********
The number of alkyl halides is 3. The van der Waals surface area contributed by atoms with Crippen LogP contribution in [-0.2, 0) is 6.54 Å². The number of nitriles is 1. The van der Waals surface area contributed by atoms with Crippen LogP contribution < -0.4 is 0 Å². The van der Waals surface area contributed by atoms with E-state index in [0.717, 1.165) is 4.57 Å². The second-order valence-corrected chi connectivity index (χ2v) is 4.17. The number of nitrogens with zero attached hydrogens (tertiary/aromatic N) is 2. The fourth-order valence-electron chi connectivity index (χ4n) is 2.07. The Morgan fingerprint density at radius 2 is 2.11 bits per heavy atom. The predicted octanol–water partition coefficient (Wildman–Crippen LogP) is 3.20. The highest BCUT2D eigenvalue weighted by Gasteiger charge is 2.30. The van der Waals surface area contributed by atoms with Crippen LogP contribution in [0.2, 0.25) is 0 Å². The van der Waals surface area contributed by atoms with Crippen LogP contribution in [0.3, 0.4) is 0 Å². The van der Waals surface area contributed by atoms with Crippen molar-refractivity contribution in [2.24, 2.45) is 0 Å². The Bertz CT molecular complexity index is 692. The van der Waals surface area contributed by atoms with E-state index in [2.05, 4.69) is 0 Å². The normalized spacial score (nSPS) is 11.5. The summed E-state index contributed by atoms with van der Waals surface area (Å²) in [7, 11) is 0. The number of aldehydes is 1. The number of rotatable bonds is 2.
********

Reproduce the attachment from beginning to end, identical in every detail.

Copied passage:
The number of alkyl halides is 3. The van der Waals surface area contributed by atoms with Crippen LogP contribution in [-0.2, 0) is 6.54 Å². The number of nitriles is 1. The van der Waals surface area contributed by atoms with Crippen LogP contribution < -0.4 is 0 Å². The van der Waals surface area contributed by atoms with E-state index in [0.717, 1.165) is 4.57 Å². The second-order valence-corrected chi connectivity index (χ2v) is 4.17. The number of nitrogens with zero attached hydrogens (tertiary/aromatic N) is 2. The fourth-order valence-electron chi connectivity index (χ4n) is 2.07. The Morgan fingerprint density at radius 2 is 2.11 bits per heavy atom. The predicted octanol–water partition coefficient (Wildman–Crippen LogP) is 3.20. The highest BCUT2D eigenvalue weighted by Gasteiger charge is 2.30. The van der Waals surface area contributed by atoms with Crippen LogP contribution in [0.2, 0.25) is 0 Å². The van der Waals surface area contributed by atoms with Crippen LogP contribution in [0.3, 0.4) is 0 Å². The van der Waals surface area contributed by atoms with Crippen molar-refractivity contribution in [2.24, 2.45) is 0 Å². The Bertz CT molecular complexity index is 692. The van der Waals surface area contributed by atoms with E-state index in [2.05, 4.69) is 0 Å². The normalized spacial score (nSPS) is 11.5. The summed E-state index contributed by atoms with van der Waals surface area (Å²) in [7, 11) is 0. The number of aldehydes is 1. The number of rotatable bonds is 2.